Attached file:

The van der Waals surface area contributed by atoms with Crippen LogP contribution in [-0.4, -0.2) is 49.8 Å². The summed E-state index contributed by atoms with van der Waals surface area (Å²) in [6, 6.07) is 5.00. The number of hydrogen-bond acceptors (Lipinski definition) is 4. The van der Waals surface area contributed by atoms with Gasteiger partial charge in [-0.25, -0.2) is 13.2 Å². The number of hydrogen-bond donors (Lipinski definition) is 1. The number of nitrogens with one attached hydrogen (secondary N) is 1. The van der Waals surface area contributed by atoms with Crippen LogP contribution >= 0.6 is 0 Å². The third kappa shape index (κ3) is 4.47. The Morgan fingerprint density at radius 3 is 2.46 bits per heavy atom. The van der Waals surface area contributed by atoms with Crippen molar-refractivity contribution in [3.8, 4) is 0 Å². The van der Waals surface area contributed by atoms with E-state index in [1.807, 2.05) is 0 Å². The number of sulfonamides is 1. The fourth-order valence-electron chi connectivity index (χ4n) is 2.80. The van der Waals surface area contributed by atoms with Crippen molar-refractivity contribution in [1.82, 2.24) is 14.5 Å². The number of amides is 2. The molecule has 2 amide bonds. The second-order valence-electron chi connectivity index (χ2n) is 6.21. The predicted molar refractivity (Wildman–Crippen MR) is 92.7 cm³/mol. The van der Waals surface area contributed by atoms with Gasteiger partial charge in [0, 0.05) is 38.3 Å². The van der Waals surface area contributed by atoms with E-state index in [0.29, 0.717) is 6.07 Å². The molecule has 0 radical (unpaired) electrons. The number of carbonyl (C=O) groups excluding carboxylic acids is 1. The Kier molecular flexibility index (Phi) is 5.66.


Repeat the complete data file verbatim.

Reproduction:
The van der Waals surface area contributed by atoms with Crippen LogP contribution in [-0.4, -0.2) is 49.8 Å². The summed E-state index contributed by atoms with van der Waals surface area (Å²) in [6, 6.07) is 5.00. The number of hydrogen-bond acceptors (Lipinski definition) is 4. The van der Waals surface area contributed by atoms with Gasteiger partial charge in [-0.25, -0.2) is 13.2 Å². The number of hydrogen-bond donors (Lipinski definition) is 1. The number of nitrogens with one attached hydrogen (secondary N) is 1. The van der Waals surface area contributed by atoms with Crippen LogP contribution >= 0.6 is 0 Å². The third kappa shape index (κ3) is 4.47. The Morgan fingerprint density at radius 3 is 2.46 bits per heavy atom. The van der Waals surface area contributed by atoms with Crippen molar-refractivity contribution in [3.8, 4) is 0 Å². The van der Waals surface area contributed by atoms with E-state index in [1.807, 2.05) is 0 Å². The number of sulfonamides is 1. The fourth-order valence-electron chi connectivity index (χ4n) is 2.80. The van der Waals surface area contributed by atoms with Crippen molar-refractivity contribution in [1.82, 2.24) is 14.5 Å². The number of amides is 2. The molecule has 2 amide bonds. The second-order valence-electron chi connectivity index (χ2n) is 6.21. The predicted molar refractivity (Wildman–Crippen MR) is 92.7 cm³/mol. The van der Waals surface area contributed by atoms with Gasteiger partial charge in [0, 0.05) is 38.3 Å². The van der Waals surface area contributed by atoms with E-state index in [0.29, 0.717) is 6.07 Å². The molecule has 0 radical (unpaired) electrons. The number of carbonyl (C=O) groups excluding carboxylic acids is 1. The Kier molecular flexibility index (Phi) is 5.66.